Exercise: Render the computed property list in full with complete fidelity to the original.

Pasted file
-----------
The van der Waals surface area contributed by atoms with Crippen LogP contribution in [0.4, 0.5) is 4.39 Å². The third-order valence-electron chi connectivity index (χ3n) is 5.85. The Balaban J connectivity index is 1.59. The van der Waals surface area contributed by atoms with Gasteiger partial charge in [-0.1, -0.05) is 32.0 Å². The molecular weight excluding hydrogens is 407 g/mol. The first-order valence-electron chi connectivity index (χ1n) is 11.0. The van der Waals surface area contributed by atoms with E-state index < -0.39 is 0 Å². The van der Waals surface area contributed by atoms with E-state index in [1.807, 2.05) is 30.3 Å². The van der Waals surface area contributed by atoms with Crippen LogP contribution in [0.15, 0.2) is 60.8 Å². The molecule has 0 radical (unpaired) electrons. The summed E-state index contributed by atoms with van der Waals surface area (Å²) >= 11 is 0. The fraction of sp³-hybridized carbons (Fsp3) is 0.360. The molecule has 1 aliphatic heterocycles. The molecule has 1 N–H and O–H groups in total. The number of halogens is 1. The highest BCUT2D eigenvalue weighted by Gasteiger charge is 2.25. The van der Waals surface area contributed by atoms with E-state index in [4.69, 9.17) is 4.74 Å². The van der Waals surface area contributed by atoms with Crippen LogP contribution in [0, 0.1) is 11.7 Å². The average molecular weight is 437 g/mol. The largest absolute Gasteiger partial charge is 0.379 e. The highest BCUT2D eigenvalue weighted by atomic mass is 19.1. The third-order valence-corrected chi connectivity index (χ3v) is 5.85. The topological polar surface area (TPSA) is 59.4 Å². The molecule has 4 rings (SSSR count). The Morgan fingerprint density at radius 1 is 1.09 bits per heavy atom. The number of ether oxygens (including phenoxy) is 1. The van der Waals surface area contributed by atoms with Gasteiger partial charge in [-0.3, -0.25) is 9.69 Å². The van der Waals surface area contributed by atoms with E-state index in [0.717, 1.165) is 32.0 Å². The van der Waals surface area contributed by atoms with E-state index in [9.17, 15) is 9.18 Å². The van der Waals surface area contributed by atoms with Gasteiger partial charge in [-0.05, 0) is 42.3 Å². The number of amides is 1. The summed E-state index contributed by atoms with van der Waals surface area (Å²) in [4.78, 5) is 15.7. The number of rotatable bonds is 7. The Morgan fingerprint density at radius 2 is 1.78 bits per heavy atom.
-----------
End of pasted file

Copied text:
The van der Waals surface area contributed by atoms with Crippen LogP contribution in [0.4, 0.5) is 4.39 Å². The third-order valence-electron chi connectivity index (χ3n) is 5.85. The Balaban J connectivity index is 1.59. The van der Waals surface area contributed by atoms with Gasteiger partial charge in [-0.1, -0.05) is 32.0 Å². The molecular weight excluding hydrogens is 407 g/mol. The first-order valence-electron chi connectivity index (χ1n) is 11.0. The van der Waals surface area contributed by atoms with E-state index < -0.39 is 0 Å². The van der Waals surface area contributed by atoms with E-state index in [1.807, 2.05) is 30.3 Å². The van der Waals surface area contributed by atoms with Crippen LogP contribution in [0.15, 0.2) is 60.8 Å². The molecule has 0 radical (unpaired) electrons. The summed E-state index contributed by atoms with van der Waals surface area (Å²) >= 11 is 0. The fraction of sp³-hybridized carbons (Fsp3) is 0.360. The molecule has 1 aliphatic heterocycles. The molecule has 1 N–H and O–H groups in total. The number of halogens is 1. The highest BCUT2D eigenvalue weighted by Gasteiger charge is 2.25. The van der Waals surface area contributed by atoms with E-state index in [4.69, 9.17) is 4.74 Å². The van der Waals surface area contributed by atoms with Crippen LogP contribution in [0, 0.1) is 11.7 Å². The average molecular weight is 437 g/mol. The largest absolute Gasteiger partial charge is 0.379 e. The highest BCUT2D eigenvalue weighted by atomic mass is 19.1. The third-order valence-corrected chi connectivity index (χ3v) is 5.85. The topological polar surface area (TPSA) is 59.4 Å². The molecule has 4 rings (SSSR count). The Morgan fingerprint density at radius 1 is 1.09 bits per heavy atom. The number of ether oxygens (including phenoxy) is 1. The van der Waals surface area contributed by atoms with Gasteiger partial charge in [-0.3, -0.25) is 9.69 Å². The van der Waals surface area contributed by atoms with E-state index in [0.717, 1.165) is 32.0 Å². The van der Waals surface area contributed by atoms with E-state index in [9.17, 15) is 9.18 Å². The van der Waals surface area contributed by atoms with Gasteiger partial charge in [-0.05, 0) is 42.3 Å². The number of amides is 1. The summed E-state index contributed by atoms with van der Waals surface area (Å²) in [4.78, 5) is 15.7. The number of rotatable bonds is 7. The Morgan fingerprint density at radius 2 is 1.78 bits per heavy atom.